August 5th, 2012
PPIs: Are the risk issues being overplayed?
I have been using PPIs to manage GERD and acid-sensitive dyspepsia since omeprazole first became available in 1989. Although no drug class is absolutely safe, there is, as yet, not a single case report of a death related to this drug class, despite hundreds of millions of patient-years of exposure. Despite this remarkable safety profile, much attention has focused recently on the overall safety of PPIs, as they have been associated with enteric infections (e.g., c. difficile), decreased bone density, electrolyte abnormalities (e.g., low magnesium), etc. However, most of these risks have been described in epidemiological studies that can establish association but not causation, and we learned an important lesson about interpreting such results with caution after authors and the FDA sent a message about the so-called interaction between PPIs and clopidogrel that turned out to be clinically irrelevant.
Despite the benefits of PPIs, increased scrutiny of the safety of this drug class has led a number of my patients to question recommendations about trying or continuing PPI therapy. I think that patients are wise to ask about the relevant side effects of any drug, but I have had trouble giving much in the way of advice or information about PPI risks, given the lack of credible evidence of cause and effect.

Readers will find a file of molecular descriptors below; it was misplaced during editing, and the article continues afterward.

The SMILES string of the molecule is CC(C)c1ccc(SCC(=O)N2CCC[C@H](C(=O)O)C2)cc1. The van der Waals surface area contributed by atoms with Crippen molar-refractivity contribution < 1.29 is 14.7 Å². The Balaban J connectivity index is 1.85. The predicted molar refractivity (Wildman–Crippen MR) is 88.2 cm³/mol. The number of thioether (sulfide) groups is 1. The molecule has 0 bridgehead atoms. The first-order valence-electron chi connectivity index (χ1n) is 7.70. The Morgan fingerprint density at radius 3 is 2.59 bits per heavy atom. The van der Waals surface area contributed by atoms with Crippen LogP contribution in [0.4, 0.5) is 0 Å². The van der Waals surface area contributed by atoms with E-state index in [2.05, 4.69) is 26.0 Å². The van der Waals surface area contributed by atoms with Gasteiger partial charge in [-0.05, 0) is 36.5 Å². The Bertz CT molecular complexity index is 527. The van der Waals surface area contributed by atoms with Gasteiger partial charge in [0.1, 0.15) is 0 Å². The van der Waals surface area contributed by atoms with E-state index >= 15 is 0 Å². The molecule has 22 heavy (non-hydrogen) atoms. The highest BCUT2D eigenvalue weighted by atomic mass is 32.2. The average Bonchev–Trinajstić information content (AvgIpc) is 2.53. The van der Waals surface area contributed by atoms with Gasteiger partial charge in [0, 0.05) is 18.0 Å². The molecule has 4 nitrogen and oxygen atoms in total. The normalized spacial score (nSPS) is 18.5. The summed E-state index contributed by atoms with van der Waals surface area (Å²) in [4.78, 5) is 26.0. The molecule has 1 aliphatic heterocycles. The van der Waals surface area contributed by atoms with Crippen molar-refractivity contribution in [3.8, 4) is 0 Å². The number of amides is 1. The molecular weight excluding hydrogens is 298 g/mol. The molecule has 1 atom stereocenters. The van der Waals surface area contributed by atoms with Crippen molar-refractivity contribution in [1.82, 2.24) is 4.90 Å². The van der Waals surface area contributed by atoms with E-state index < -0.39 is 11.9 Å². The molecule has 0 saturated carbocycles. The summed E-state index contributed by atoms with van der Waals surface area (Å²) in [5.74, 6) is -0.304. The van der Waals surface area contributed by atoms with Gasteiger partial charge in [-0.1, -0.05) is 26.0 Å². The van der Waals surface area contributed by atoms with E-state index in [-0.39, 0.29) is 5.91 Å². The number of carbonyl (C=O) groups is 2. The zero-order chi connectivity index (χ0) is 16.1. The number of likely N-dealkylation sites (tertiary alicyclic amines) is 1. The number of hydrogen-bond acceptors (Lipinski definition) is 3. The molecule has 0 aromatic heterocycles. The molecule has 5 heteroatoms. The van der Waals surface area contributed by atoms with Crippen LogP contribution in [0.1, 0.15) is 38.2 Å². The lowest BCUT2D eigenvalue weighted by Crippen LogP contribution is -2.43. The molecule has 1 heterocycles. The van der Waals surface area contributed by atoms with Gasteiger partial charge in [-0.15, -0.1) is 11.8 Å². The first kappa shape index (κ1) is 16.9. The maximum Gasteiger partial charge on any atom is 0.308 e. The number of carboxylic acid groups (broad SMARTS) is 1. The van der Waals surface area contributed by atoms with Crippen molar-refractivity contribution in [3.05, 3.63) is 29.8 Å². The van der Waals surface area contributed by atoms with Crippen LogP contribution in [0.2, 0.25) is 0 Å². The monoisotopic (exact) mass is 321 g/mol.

So, what do you tell your patients about risks when you start them on a PPI therapy?
What do you tell patients on long-term PPI therapy?
Do you use drug holidays?
Do you do bone-density studies earlier or more often in patients on PPIs?
Do you monitor magnesium levels?
Do you have patients stop therapy if they at risk for enteric infections (e.g., from hospital antibiotic exposure, travel to developing nations, etc.)?
I am looking forward to your insightful comments.